Supply chain disruption and staff shortages continue to hit businesses, with Business output growth slowing for the sixth consecutive month across the UK, according to the latest Business Trends report from accountancy and business advisory firm BDO LLP.
The Output Index, which provides the most comprehensive snapshot of output in the manufacturing and services sectors by weighting macroeconomic data from the UK’s main business surveys, decreased from 105.23 points in September to 103.35 in October. Declines were seen across both manufacturing and services, which fell to their lowest respective levels since March.
Manufacturing output growth, which has been particularly badly impacted by supply chain disruption, fell by 2.09 points to hit 97.03 in October – edging closer to the 95-mark which separates growth and decline. Staff shortages have been the main driver behind the slowdown in output growth in the services sector, which dropped by 1.85 points to 104.15 in October.
The termination of the furlough scheme at the end of September also caused BDO’s Employment Index to fall for the first time since January, when a further winter lockdown had curtailed economic activity. The Employment Index fell by 1.13 points to 107.65 in October, however,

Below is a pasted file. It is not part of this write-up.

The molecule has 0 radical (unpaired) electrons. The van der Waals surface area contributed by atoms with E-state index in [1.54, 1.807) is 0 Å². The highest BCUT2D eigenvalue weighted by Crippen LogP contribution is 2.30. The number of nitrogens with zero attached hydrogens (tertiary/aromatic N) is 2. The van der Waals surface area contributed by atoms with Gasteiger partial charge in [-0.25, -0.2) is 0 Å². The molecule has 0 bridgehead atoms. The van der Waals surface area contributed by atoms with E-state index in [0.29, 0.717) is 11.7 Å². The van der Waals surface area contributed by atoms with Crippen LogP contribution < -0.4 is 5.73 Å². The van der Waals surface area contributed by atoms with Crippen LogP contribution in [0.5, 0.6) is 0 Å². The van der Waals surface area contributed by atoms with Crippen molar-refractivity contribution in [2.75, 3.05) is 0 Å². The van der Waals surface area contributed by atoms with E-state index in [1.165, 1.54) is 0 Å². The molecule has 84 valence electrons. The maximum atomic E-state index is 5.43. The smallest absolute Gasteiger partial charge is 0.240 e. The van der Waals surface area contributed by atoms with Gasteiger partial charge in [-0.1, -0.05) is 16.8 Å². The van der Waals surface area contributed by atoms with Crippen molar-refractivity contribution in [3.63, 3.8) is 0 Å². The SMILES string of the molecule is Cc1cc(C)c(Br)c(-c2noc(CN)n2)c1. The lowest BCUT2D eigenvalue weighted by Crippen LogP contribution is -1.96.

this dip is expected to be short-term as the economy continues to recover throughout 2022 and demand for workers grows.
Elsewhere in the report, BDO’s Inflation Index continued to rise in October – it now represents the highest value since April 2017. Higher consumer prices driven by an increase in the energy price cap drove the overall rise. The Consumer Inflation Index increased by 3.06 points to reach 105.76 in October, its highest value since November 2008. Spiraling inflation, standing firmly above the Bank of England’s target rate of 2%, led to significant pressure on the Bank to increase interest rates last week.
Kaley Crossthwaite, Partner at BDO LLP, says: “Businesses are facing an increasingly difficult winter. Between rising inflation and a lack of staff, 2022 could be a difficult year for companies who have been forced to to prioritize short-term problems over long-term growth. At the same time, consumers are beginning to see the impact of these shortages with rising fuel and energy prices, which may in turn lead to cutbacks in discretionary spending.
“In the final months of the year, businesses and consumers alike will be hoping that the economy can find some Christmas spirit over November and December and help take us into the new year on a high.”